I finally got back to writing more than “just a bit” yesterday. I had trouble focusing, so I didn’t get nearly as much done as I wanted to, but it was still my best day since last weekend. I had planned to write into the night, but I decided that I would be better served by actually going to sleep at a reasonable hour for once. I also didn’t get much done in the evening because my neck got super tense and it hurt too much to focus on anything but how sore and stuff it was. Even after ibuprofen, stretches, and my rice sock (microwave it for a couple of minutes and its a nice source of heat for a stiff neck), it still hurt. So I just played video games for two hours (which wouldn’t suffer because I couldn’t focus through the pain).
I didn’t do any of the other things I had planned for yesterday, though. No job application preparation (there’s an opening for a Dungeons and Dragons game designer with Wizards of the Coast and I would lose nothing from just applying) and almost no social interaction outside of my roommates. A lot of plans changed at the last-minute yesterday. Which is part of why I was having so much trouble focusing. Today, I’m going to cram as much writing in between Dungeons and Dragons sessions as I can and hope I can make it to bed before 1am…
But hey! I’m over 35% caught up to where I should be, now! If I keep this up, I might actually catch up soon! I hope your NaNoWriMos are still going well, or have improved.
As humans, we all have our own little rituals. The order of our preparations for going to bed. Whether we pour in milk (or possibly even some other liquid) or cereal first when preparing a bowl of cereal. How we get out of bed and prepare for the day. We rely on these rituals for comfort and familiarity. They become so much a part of our lives that we begin to sue them for contemplation. When our otherwise demanding bodies are engaged in a rote task, the mind is free to wander where it will. Write a scene in which your character does this. Show them busily engaged in a ritual of theirs but still using the time to focus on some problem that has been tumbling through their life.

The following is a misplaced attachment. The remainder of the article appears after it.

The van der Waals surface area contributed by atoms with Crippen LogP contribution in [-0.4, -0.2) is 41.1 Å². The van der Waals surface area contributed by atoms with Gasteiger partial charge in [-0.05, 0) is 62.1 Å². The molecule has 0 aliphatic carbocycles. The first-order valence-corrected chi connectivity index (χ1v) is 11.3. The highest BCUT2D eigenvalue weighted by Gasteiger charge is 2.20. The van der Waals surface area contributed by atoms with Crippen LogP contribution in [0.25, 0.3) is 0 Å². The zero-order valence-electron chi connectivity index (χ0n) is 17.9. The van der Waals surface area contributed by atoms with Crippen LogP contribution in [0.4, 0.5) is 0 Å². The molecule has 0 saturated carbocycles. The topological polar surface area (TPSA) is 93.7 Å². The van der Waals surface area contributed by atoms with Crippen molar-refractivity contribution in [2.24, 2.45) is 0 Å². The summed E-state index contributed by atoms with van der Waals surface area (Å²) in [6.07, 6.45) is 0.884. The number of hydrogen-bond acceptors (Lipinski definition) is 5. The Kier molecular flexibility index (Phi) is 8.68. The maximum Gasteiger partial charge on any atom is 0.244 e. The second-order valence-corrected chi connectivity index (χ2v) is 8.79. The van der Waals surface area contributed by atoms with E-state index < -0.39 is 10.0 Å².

I have a little figurine on my desk, between my monitors, of a character from one of my favorite web comics. If you like good-story-telling and art whose attention to detail is beyond easy comprehension, you need to check out Erfworld. The writer drops so many hints at what is going on in the comic and what might happen in the future via the art that the entire forum, not just sections of it, is basically dedicated to analyzing every page that comes out. I like to keep this figurine in front of me as a reminder of what amazing storytellers can do, regardless of the medium, and because I really like the character himself. He’s clever, but not infallible. He’s a good person who genuinely cares, but can make tough decisions when he needs to. I suggest reading the comic if you have the time, along with finding little things that either inspire you outright or remind you of things that inspire you. Little reminders that you see around can help propel you to the finish line.
It may not be something you are consciously aware of, but the way your keyboard sounds or feels as you type can have a huge impact on your ability to type for extended periods of time. If your keyboard does not feel good as you hammer away at the keys or if it makes some upsetting squeaking noise every time you press the space bar, it might be time to experiment with new keyboards. Either ask your friends to try some of theirs or check out some computer stores like Best Buy. They should have a variety of keyboards for you to try.
If you’ve got any extra keyboards around, try writing with those for a session or two. You don’t always need a fancy, backlit or mechanical keyboard, sometimes a new angle for typing or the change from an often-used keyboard to a fresh keyboard can make all the difference. The same goes for mice! Don’t be afraid to try changing out your writing hardware if its starting to grate on you or isn’t working properly.